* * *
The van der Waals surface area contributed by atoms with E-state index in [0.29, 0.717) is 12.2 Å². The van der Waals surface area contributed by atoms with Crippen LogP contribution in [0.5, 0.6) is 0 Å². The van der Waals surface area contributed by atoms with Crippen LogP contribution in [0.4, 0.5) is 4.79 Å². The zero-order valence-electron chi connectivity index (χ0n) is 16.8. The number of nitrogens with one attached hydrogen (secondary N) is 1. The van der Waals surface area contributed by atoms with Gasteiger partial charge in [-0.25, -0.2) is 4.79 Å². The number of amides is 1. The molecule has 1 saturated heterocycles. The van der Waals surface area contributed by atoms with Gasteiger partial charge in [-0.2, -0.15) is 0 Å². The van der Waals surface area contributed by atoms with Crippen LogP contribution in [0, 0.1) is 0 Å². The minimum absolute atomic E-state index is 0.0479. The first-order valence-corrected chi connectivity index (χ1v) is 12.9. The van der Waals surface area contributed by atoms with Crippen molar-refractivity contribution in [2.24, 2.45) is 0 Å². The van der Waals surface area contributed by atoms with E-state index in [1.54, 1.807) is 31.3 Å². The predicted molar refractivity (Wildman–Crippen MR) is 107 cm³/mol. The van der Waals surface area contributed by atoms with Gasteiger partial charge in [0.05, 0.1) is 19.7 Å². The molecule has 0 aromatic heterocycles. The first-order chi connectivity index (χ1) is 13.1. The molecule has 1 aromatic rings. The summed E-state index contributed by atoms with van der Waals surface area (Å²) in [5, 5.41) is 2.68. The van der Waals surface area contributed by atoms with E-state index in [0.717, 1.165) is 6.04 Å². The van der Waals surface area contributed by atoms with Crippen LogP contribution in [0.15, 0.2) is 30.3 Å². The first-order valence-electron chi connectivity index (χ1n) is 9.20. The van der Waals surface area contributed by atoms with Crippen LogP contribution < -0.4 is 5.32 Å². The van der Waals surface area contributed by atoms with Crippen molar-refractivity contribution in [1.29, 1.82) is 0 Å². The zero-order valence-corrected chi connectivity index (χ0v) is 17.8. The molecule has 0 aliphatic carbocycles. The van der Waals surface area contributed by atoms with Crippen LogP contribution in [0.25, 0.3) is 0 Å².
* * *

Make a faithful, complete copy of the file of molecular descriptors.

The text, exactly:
The van der Waals surface area contributed by atoms with E-state index in [0.29, 0.717) is 12.2 Å². The van der Waals surface area contributed by atoms with Crippen LogP contribution in [0.5, 0.6) is 0 Å². The van der Waals surface area contributed by atoms with Crippen LogP contribution in [0.4, 0.5) is 4.79 Å². The zero-order valence-electron chi connectivity index (χ0n) is 16.8. The number of nitrogens with one attached hydrogen (secondary N) is 1. The van der Waals surface area contributed by atoms with Gasteiger partial charge in [-0.25, -0.2) is 4.79 Å². The number of amides is 1. The molecule has 1 saturated heterocycles. The van der Waals surface area contributed by atoms with Gasteiger partial charge in [-0.2, -0.15) is 0 Å². The van der Waals surface area contributed by atoms with Crippen LogP contribution in [0, 0.1) is 0 Å². The minimum absolute atomic E-state index is 0.0479. The first-order valence-corrected chi connectivity index (χ1v) is 12.9. The van der Waals surface area contributed by atoms with Crippen molar-refractivity contribution in [2.24, 2.45) is 0 Å². The van der Waals surface area contributed by atoms with E-state index in [1.54, 1.807) is 31.3 Å². The predicted molar refractivity (Wildman–Crippen MR) is 107 cm³/mol. The van der Waals surface area contributed by atoms with Gasteiger partial charge in [0.05, 0.1) is 19.7 Å². The molecule has 0 aromatic heterocycles. The first-order chi connectivity index (χ1) is 13.1. The molecule has 1 aromatic rings. The summed E-state index contributed by atoms with van der Waals surface area (Å²) in [5, 5.41) is 2.68. The van der Waals surface area contributed by atoms with E-state index in [0.717, 1.165) is 6.04 Å². The van der Waals surface area contributed by atoms with Crippen LogP contribution in [0.15, 0.2) is 30.3 Å². The first-order valence-electron chi connectivity index (χ1n) is 9.20. The van der Waals surface area contributed by atoms with Crippen LogP contribution < -0.4 is 5.32 Å². The van der Waals surface area contributed by atoms with Crippen molar-refractivity contribution in [1.29, 1.82) is 0 Å². The zero-order valence-corrected chi connectivity index (χ0v) is 17.8. The molecule has 0 aliphatic carbocycles. The van der Waals surface area contributed by atoms with Crippen LogP contribution in [0.25, 0.3) is 0 Å².